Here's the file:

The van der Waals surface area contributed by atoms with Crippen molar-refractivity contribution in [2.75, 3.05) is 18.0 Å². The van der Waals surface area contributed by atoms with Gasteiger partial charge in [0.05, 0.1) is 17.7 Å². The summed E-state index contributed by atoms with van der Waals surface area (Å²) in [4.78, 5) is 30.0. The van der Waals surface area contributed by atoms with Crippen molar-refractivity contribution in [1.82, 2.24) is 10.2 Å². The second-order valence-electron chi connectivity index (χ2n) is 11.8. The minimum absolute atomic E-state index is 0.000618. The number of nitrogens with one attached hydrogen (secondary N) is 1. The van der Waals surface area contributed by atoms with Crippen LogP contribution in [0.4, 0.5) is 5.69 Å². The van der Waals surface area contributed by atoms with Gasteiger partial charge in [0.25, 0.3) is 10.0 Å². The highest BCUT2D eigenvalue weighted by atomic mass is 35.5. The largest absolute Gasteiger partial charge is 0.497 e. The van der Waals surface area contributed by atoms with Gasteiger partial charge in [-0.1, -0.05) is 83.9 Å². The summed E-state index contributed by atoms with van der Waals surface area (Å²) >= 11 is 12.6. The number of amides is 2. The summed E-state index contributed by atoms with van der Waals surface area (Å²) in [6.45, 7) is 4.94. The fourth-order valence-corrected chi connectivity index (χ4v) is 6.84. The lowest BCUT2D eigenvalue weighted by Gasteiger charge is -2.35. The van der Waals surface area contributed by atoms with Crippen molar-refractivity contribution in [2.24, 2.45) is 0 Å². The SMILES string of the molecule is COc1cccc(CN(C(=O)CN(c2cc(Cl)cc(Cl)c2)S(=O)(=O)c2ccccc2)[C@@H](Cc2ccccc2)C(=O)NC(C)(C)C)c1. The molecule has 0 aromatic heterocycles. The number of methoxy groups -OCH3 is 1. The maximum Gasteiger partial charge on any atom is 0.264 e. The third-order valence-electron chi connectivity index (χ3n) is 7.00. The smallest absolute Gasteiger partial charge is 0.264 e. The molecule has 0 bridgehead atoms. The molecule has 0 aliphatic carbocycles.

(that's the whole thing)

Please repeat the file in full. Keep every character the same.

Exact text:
The van der Waals surface area contributed by atoms with Crippen molar-refractivity contribution in [2.75, 3.05) is 18.0 Å². The van der Waals surface area contributed by atoms with Gasteiger partial charge in [0.05, 0.1) is 17.7 Å². The summed E-state index contributed by atoms with van der Waals surface area (Å²) in [4.78, 5) is 30.0. The van der Waals surface area contributed by atoms with Crippen molar-refractivity contribution in [1.82, 2.24) is 10.2 Å². The second-order valence-electron chi connectivity index (χ2n) is 11.8. The minimum absolute atomic E-state index is 0.000618. The number of nitrogens with one attached hydrogen (secondary N) is 1. The van der Waals surface area contributed by atoms with Crippen LogP contribution in [0.4, 0.5) is 5.69 Å². The van der Waals surface area contributed by atoms with Gasteiger partial charge in [0.25, 0.3) is 10.0 Å². The highest BCUT2D eigenvalue weighted by atomic mass is 35.5. The largest absolute Gasteiger partial charge is 0.497 e. The van der Waals surface area contributed by atoms with Gasteiger partial charge in [-0.1, -0.05) is 83.9 Å². The summed E-state index contributed by atoms with van der Waals surface area (Å²) >= 11 is 12.6. The number of amides is 2. The summed E-state index contributed by atoms with van der Waals surface area (Å²) in [6.45, 7) is 4.94. The fourth-order valence-corrected chi connectivity index (χ4v) is 6.84. The lowest BCUT2D eigenvalue weighted by Gasteiger charge is -2.35. The van der Waals surface area contributed by atoms with Crippen molar-refractivity contribution in [2.24, 2.45) is 0 Å². The SMILES string of the molecule is COc1cccc(CN(C(=O)CN(c2cc(Cl)cc(Cl)c2)S(=O)(=O)c2ccccc2)[C@@H](Cc2ccccc2)C(=O)NC(C)(C)C)c1. The molecule has 0 aromatic heterocycles. The number of methoxy groups -OCH3 is 1. The maximum Gasteiger partial charge on any atom is 0.264 e. The third-order valence-electron chi connectivity index (χ3n) is 7.00. The smallest absolute Gasteiger partial charge is 0.264 e. The molecule has 0 bridgehead atoms. The molecule has 0 aliphatic carbocycles.